Journalist, activist and cartoonist Lucine Kasbarian’s political cartoon “Eli and Gor, A Cross-cultural Parallel” is a reflection of her desire to make incisive and humorous commentaries about the Armenian condition to those who do not necessarily read the news.
Kasbarian’s cartoons were part of a multi-exhibition series in 2015 called “Kiss the Ground.”
The six-part exhibition series examined and celebrated contemporary Armenian art, 100 years after the 1915 Armenian Genocide. The exhibition featured 22 political cartoons from Kasbarian’s Perspectives from Exile, a 110-page illustrated volume.
Fourteen other Armenian-Americans participated in the “Kiss the Ground” exhibition, which explored memory, loss and culture, and was held at the Cambridge School of Weston, Massachusetts.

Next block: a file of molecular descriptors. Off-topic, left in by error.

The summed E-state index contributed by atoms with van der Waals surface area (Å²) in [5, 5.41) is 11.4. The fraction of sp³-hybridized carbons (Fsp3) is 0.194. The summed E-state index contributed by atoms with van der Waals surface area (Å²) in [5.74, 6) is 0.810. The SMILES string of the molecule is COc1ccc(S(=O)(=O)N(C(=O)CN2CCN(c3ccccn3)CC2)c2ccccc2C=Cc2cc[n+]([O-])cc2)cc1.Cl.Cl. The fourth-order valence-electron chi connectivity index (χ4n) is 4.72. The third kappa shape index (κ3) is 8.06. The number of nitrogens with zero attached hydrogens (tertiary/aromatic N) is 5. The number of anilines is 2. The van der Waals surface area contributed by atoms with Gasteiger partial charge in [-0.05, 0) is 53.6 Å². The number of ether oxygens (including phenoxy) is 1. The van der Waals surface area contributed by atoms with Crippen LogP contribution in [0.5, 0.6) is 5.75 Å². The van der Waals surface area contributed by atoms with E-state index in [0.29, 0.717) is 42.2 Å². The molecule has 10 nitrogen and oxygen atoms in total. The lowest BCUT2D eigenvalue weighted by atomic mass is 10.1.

Perspectives from Exile examines Lucine’s political cartoons which chronicles the intergovernmental relationship between Armenia, Turkey and the United States of America, the history of the Armenian Genocide, and the persistent denial of those crimes against humanity of over one hundred years ago.
At the Hamazkayin-New York’s 50th Anniversary, Archbishop Anoushavan Tanielian remarked that Lucine is the modern-day Saroukhan, who was an Armenian-Egyptian cartoonist considered to be one of the most famous caricaturists in the Arab world.
Todd Bartel, director and curator of the Thompson Gallery wrote: “Kasbarian’s political cartoons provide the Kiss the Ground exhibition series with a set of lenses through which to examine both historical and contemporary affairs. Her work magnifies the ongoing unrest between involved nations after what is now over a century of Genocide denial, and brings into clarity the complicated relations between homeland Armenians and Diaspora Armenians—a subject that until recently has not received the attention it deserves.”